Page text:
An Introduction to Protected Species & their Considerations in Woodland Management
A brand new course combining theory and practical elements with Dr Helen Miller and Rob Thurlow at the Weald & Downland Living Museum and outdoors at nearby Charlton Forest. This course is being delivered in partnership with the South Downs National Park Authority and the Forestry Commission.
An introductory course for woodland owners and forestry practitioners on what you need to know and why you need to consider wildlife in woodland management.
During the day, we will cover:
- Introduction to protected species within woodlands.
- Conservation status and legal protection.
- Ecological requirements of different protected species including relevant field signs.
- How woodland management is vital to benefit protected species.
- Planning of forestry operations to avoid or minimise risk of harm to protected species.
Tea, coffee and water will be provided but please bring a packed lunch as lunch is not provided. Bring outdoor clothing and suitable footwear for the outdoor sessions.
RFS members £60.00 per person / Non-RFS members £70.00 per person
This course is being delivered in partnership with the South Downs National Park Authority and the Forestry Commission.
The South Downs National Park is the third largest National Park in England and has the largest National Park population, with 117,000 residents. From rolling hills to bustling market towns, the South Downs National Park’s landscapes cover 1,627km2 of breathtaking views, including 18 distinctive landscapes, 13 European wildlife sites and more woodland than any other National Park in England or Wales. The South Downs National Park Authority (SDNPA) is responsible for keeping the South Downs a special place, including conserving and enhancing the natural beauty, wildlife and cultural heritage of the area. It is also the planning authority for the National Park. The Authority is a public body, funded by government, and run by a Board of 27 Members.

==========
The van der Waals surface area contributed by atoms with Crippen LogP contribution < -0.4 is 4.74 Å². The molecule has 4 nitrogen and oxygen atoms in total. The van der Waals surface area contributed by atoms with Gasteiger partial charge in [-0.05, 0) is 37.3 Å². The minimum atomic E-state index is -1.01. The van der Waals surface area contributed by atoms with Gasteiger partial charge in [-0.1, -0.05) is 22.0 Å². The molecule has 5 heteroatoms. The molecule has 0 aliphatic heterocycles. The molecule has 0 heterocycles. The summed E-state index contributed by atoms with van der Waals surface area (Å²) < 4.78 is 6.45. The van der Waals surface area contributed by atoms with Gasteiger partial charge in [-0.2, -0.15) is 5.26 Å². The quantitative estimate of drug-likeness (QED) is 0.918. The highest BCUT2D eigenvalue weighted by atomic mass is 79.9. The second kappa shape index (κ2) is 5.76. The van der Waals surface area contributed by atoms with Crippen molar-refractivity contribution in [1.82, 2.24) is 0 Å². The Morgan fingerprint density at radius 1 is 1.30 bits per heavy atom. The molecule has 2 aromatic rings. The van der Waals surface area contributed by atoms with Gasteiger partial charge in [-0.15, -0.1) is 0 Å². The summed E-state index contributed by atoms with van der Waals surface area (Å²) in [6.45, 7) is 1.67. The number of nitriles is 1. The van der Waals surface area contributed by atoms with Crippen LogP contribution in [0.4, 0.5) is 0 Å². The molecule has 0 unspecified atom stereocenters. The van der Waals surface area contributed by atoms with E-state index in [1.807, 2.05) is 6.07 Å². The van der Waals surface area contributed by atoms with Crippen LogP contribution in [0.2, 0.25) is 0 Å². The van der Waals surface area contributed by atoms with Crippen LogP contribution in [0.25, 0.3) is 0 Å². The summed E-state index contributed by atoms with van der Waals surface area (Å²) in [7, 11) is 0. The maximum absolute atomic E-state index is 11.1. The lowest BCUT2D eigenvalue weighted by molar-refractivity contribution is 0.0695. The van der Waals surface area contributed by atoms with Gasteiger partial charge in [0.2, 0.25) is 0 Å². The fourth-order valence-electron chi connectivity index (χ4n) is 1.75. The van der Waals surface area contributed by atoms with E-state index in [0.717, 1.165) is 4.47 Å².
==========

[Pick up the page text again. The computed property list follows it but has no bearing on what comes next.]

The Forestry Commission increases the value of woodlands to society and the environment. It is the government department responsible for protecting, expanding and promoting the sustainable management of woodlands. It works with two agencies – Forestry England, who manage the manage the Public Forest Estate, and Forest Research, the UK’s principal organisation for forestry and tree-related research.
Dr Helen Miller
Dr Helen Miller has been working in the natural environment since before the new millennium starting with the FC surveying Ancient Woodland across England and Wales. Before returning to the FC in 2020 as Forestry England District Ecologist for SE Forest District, Helen worked her way through ecological consultancy from field surveyor to Technical Ecological Director. During this period she covered the country, surveying and developing mitigation and enhancement schemes. Projects ranged from house extensions to whole new settlements; from 70 miles of pipeline upgrade to developing conservation strategy toolkits and assessments. She also spent time as Biodiversity Officer for a local record centre and regularly presents lectures at universities.
Throughout her career Helen has developed and delivered an array of ecological training courses drawing on her extensive experience of diverse habitats and protected species to help people understand and live/work alongside wildlife. She is also a STEM Ambassador encouraging the next generation of ecologists.